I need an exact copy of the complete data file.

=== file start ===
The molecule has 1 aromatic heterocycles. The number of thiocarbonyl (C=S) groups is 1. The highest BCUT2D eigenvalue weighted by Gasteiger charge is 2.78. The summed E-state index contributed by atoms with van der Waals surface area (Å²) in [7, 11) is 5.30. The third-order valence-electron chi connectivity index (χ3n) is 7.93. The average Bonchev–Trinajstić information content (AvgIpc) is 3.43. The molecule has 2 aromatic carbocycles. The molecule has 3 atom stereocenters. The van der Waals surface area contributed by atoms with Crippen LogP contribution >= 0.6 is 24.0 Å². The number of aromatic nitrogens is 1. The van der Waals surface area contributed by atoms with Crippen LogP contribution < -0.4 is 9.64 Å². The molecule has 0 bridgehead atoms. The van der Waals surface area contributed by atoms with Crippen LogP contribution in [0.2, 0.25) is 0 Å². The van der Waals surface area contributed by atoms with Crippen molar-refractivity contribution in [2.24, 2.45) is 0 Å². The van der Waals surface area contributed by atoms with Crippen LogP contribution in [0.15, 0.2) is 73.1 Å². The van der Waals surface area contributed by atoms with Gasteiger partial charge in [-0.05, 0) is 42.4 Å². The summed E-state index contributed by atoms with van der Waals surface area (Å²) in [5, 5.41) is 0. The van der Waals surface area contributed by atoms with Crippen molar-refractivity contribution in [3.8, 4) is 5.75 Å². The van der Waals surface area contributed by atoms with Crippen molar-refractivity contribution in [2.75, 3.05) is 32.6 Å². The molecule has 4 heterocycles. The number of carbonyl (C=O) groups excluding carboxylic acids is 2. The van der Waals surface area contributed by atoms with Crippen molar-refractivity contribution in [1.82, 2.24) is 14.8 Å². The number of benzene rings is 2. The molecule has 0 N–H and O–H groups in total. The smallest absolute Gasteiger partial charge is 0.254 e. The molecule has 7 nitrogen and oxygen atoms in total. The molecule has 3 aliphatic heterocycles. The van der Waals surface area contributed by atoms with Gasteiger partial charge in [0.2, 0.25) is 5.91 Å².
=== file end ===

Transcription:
The molecule has 1 aromatic heterocycles. The number of thiocarbonyl (C=S) groups is 1. The highest BCUT2D eigenvalue weighted by Gasteiger charge is 2.78. The summed E-state index contributed by atoms with van der Waals surface area (Å²) in [7, 11) is 5.30. The third-order valence-electron chi connectivity index (χ3n) is 7.93. The average Bonchev–Trinajstić information content (AvgIpc) is 3.43. The molecule has 2 aromatic carbocycles. The molecule has 3 atom stereocenters. The van der Waals surface area contributed by atoms with Crippen LogP contribution >= 0.6 is 24.0 Å². The number of aromatic nitrogens is 1. The van der Waals surface area contributed by atoms with Crippen LogP contribution < -0.4 is 9.64 Å². The molecule has 0 bridgehead atoms. The van der Waals surface area contributed by atoms with Crippen LogP contribution in [0.2, 0.25) is 0 Å². The van der Waals surface area contributed by atoms with Crippen molar-refractivity contribution in [2.24, 2.45) is 0 Å². The van der Waals surface area contributed by atoms with Crippen LogP contribution in [0.15, 0.2) is 73.1 Å². The van der Waals surface area contributed by atoms with Gasteiger partial charge in [-0.05, 0) is 42.4 Å². The summed E-state index contributed by atoms with van der Waals surface area (Å²) in [5, 5.41) is 0. The van der Waals surface area contributed by atoms with Crippen molar-refractivity contribution in [3.8, 4) is 5.75 Å². The van der Waals surface area contributed by atoms with Crippen molar-refractivity contribution in [2.75, 3.05) is 32.6 Å². The molecule has 4 heterocycles. The number of carbonyl (C=O) groups excluding carboxylic acids is 2. The van der Waals surface area contributed by atoms with Crippen molar-refractivity contribution in [1.82, 2.24) is 14.8 Å². The number of benzene rings is 2. The molecule has 0 N–H and O–H groups in total. The smallest absolute Gasteiger partial charge is 0.254 e. The molecule has 7 nitrogen and oxygen atoms in total. The molecule has 3 aliphatic heterocycles. The van der Waals surface area contributed by atoms with Gasteiger partial charge in [0.2, 0.25) is 5.91 Å².